It reported that 2000 when the ministry granted Saner the EPL for Kangankude Mine, which is valued at over US$1-billion and at that time the tenement was held by a local consortium, Rare Earths Company.

However, a previous tenement holder, South Africa’s Rift Valley Resources, sued the Malawi Government and obtained an injunction against the development of the mine on the grounds that government erred by not renewing its exclusive prospecting licence for the Kangankunde resource, whose rights at that time were with Rare Earth Company.

Seemingly for fear that it will lose the mineral rights, Rare Earths Company sold the resource to Lynas Corporation at US$4-million in 2007 and surprisingly government allowed the deal to go through despite the prevailing court case, reported Mining Review.

Lynas says the purchase agreement contained a number of conditions precedent that were satisfied before completion, including approval by the Malawi Department of Mines for the transfer of the Kangankunde tenement to Lynas, approval by the Malawi Investment Promotion Agency for the Lynas project proposal and approval by the Malawi exchange control authorities for Lynas to make payment as a foreign investor.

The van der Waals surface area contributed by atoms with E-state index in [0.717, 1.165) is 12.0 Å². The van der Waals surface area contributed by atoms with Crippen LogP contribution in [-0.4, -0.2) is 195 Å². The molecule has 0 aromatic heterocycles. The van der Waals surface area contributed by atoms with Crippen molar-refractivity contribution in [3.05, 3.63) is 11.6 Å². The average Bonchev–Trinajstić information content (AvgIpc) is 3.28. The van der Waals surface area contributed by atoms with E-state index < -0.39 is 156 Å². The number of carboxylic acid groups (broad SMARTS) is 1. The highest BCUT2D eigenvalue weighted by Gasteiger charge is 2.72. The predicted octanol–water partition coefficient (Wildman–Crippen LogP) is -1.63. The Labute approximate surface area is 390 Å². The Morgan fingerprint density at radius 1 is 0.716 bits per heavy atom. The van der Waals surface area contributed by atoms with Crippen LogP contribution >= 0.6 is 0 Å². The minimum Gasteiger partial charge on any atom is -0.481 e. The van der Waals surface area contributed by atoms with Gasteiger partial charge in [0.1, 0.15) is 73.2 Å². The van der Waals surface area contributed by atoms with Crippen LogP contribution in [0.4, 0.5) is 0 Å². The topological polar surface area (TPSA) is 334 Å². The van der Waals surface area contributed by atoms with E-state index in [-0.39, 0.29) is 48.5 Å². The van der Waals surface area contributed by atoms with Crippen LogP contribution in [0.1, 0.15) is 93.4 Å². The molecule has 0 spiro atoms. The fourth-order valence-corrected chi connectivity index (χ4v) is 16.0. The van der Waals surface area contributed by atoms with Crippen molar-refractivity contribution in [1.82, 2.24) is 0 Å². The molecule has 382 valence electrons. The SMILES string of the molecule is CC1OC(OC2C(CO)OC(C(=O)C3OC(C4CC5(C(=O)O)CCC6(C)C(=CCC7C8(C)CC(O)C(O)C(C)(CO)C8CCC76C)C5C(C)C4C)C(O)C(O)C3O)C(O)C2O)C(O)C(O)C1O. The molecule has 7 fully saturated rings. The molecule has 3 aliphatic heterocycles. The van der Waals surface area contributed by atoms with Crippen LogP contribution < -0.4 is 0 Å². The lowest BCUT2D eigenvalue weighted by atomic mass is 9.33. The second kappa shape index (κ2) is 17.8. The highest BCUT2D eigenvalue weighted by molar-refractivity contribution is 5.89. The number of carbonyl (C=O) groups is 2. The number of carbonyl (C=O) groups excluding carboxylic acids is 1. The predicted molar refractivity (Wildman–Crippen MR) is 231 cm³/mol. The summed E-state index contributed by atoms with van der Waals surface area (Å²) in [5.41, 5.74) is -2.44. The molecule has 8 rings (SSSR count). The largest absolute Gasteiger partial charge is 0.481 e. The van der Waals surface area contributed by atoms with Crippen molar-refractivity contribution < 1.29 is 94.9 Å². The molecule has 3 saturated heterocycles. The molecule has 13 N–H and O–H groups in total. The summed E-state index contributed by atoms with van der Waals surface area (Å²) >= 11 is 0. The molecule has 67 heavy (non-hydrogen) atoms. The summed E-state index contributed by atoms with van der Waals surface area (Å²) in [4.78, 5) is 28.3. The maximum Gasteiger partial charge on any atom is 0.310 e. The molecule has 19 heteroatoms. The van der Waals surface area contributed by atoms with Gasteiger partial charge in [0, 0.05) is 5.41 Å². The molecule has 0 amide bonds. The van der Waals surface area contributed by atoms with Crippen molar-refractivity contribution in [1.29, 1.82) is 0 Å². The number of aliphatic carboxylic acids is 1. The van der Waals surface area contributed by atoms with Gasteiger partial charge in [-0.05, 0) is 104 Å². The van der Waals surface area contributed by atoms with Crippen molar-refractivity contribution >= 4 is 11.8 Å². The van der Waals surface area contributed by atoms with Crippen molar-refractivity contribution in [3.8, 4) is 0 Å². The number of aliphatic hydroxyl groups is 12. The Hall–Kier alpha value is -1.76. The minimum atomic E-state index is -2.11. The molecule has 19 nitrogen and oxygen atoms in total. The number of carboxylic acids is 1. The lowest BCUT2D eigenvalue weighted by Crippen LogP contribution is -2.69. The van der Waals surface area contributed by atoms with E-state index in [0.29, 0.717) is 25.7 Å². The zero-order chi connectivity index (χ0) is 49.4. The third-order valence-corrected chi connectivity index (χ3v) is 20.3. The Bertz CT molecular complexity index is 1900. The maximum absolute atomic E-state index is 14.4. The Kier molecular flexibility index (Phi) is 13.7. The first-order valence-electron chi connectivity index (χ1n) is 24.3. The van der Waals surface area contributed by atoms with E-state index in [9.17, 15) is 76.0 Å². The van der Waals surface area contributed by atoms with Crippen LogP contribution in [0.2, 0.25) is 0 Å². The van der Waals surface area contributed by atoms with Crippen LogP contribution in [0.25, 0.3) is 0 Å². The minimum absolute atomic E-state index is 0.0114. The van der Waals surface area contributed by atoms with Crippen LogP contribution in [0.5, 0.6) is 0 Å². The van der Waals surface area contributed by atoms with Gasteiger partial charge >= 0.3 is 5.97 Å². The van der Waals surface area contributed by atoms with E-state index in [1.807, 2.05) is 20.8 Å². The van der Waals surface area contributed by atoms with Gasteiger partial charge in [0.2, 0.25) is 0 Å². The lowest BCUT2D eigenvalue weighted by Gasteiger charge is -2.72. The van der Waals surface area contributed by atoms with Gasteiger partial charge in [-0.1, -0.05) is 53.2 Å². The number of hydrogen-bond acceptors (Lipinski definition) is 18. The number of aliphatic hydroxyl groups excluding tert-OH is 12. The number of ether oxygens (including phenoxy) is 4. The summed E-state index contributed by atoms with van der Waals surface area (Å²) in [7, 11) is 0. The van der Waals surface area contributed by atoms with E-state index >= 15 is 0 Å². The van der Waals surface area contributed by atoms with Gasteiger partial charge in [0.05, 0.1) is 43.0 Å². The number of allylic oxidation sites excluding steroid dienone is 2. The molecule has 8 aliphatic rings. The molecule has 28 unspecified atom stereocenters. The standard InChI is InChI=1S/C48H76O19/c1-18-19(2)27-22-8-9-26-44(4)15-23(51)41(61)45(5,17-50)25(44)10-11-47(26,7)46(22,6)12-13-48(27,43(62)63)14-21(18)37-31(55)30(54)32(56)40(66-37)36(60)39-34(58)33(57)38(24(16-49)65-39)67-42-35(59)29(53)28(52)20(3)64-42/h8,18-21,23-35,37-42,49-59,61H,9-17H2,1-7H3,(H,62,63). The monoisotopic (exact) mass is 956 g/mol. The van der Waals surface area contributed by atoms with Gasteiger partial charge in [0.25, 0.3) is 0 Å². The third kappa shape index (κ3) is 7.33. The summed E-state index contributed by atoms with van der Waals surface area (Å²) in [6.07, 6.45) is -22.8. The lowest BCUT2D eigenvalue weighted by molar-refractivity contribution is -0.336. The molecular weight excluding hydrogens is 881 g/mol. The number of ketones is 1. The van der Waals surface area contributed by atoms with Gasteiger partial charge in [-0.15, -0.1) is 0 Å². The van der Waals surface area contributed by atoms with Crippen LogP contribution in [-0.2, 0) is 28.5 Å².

The local daily said court judgement said the level of damages was “ improper”  when the ministry kept the applicant [Saner] away from his mining area.

“This court is satisfied that the applicant’s submissions encompass the correct exposition of the legal principles applicable to the case,” reads part of the ruling to a judicial review of the ministry’s decision to refuse renewing Saner’s EPL.

Economics Association of Malawi (Ecama) president Henry Kachaje,  commenting on the story said  K69.5 billion compensation  is going to be a “serious drain” on Malawi budget.

He wrote: “ K69bn ($100m) awarded is about three  times the amount which was cashgated in 2013. Here the court has awarded three times the amount we lost in cashgate to just one South African geologist.”

According to Kachaje, K69.5 billion is almost equal to the amount Malawi  spend on Farm Input Subsidy Program ( FISP).

“ Imagine awarding the whole FISP budget that targets 1.5m rural farmers to one individual as compensation,” wrote Kachaje.